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mug (n.1)

"small, cylindrical drinking vessel, often with a handle," 1560s, "bowl, pot, jug," of unknown origin, perhaps from Scandinavian (compare Swedish mugg "earthen cup, jug," Norwegian mugge "pitcher, open can for warm drinks"), or Low German mokke, mukke "mug," also of unknown origin. Hence mug-hunter (1883) "one who enters sporting contests solely to win prizes" (frequently in the form of engraved cups), a term of contempt.

mug (n.2)

"a person's mouth or face," 1708, possibly an extended sense of mug (n.1), based on the old drinking mugs shaped like grotesque faces, popular in England from 17c. Sense of "portrait or photograph in police records" had emerged by 1873.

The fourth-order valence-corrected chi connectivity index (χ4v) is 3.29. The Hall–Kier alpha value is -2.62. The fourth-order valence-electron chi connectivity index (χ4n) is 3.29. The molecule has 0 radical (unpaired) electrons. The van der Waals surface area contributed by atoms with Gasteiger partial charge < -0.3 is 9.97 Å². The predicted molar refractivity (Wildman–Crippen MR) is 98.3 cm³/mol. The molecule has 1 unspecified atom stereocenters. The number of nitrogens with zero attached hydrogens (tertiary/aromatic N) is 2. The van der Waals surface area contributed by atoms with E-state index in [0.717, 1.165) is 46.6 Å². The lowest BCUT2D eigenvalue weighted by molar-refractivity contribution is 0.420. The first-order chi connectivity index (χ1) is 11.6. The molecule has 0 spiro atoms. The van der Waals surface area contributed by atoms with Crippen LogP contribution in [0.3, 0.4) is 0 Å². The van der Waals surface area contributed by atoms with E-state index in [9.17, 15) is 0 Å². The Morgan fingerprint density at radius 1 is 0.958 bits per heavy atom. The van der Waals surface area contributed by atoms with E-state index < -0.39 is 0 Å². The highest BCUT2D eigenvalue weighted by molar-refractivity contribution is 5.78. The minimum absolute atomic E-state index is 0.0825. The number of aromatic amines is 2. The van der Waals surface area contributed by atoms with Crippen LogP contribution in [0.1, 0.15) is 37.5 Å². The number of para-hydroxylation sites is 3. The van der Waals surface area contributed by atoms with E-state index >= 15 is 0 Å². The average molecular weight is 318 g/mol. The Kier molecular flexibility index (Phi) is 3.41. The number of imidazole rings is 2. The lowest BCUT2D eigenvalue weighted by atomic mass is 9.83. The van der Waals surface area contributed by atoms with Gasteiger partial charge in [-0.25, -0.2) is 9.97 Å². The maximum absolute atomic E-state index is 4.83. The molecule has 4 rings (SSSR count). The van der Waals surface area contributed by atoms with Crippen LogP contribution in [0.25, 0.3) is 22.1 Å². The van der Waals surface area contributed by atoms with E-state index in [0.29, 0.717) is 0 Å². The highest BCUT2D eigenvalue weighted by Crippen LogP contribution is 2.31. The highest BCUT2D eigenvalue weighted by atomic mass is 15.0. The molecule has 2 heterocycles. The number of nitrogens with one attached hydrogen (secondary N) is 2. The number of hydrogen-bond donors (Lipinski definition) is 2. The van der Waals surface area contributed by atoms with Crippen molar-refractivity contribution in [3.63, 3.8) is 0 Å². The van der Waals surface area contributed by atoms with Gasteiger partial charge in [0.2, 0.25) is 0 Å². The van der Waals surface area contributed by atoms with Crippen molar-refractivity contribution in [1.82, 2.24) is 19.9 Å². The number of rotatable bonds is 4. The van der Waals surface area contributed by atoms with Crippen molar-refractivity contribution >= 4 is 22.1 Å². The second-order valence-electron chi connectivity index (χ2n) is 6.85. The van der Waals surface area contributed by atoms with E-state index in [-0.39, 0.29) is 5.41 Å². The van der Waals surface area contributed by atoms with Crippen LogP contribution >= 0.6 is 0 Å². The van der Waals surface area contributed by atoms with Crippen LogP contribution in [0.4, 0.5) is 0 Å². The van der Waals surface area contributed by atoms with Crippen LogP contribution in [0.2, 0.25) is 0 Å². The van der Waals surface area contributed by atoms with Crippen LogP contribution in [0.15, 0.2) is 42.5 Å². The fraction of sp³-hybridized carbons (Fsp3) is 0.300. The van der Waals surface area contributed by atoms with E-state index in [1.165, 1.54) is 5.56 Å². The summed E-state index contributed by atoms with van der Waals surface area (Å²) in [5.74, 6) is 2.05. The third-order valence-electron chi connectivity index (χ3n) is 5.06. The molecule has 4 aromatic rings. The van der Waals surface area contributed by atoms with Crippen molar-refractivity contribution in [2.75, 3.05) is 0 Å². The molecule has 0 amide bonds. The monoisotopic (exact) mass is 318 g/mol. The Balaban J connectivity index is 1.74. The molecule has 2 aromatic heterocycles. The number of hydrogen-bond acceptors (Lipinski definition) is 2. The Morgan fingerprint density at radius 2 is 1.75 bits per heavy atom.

When the notorious "Shaver Good" and his accomplices were arrested, and the robbery of several houses and stores fastened upon them, Good said, with all apparent sincerity, "I have travelled every city in the United States for the last seventeen years, and was never collared before, and I would not have been now, but for that 'mug' of mine that sticks in your gallery. ["Annual Report of the Chief of Police for 1873," Boston, Mass.]

Hence mug-shot (by 1950). Meaning "stupid or incompetent person, dupe, fool, sucker" is by 1851 in thieves' slang; hence "a person" generally (especially "a criminal"), by 1890. Mug's game "foolish, thankless, or unprofitable activity" is by 1890.

mug (v.1)

"to beat up," 1818, originally "to strike the face" (in pugilism), from mug (n.2) "face." The general meaning "attack" is attested by 1846, and "attack to rob" by 1864. Perhaps influenced by thieves' slang mug "dupe, fool, sucker" (1851). Related: Mugged; mugging.

mug (v.2)

"make exaggerated facial expressions," 1855, originally theatrical slang, from mug (n.2) "face." Related: Mugged; mugging.

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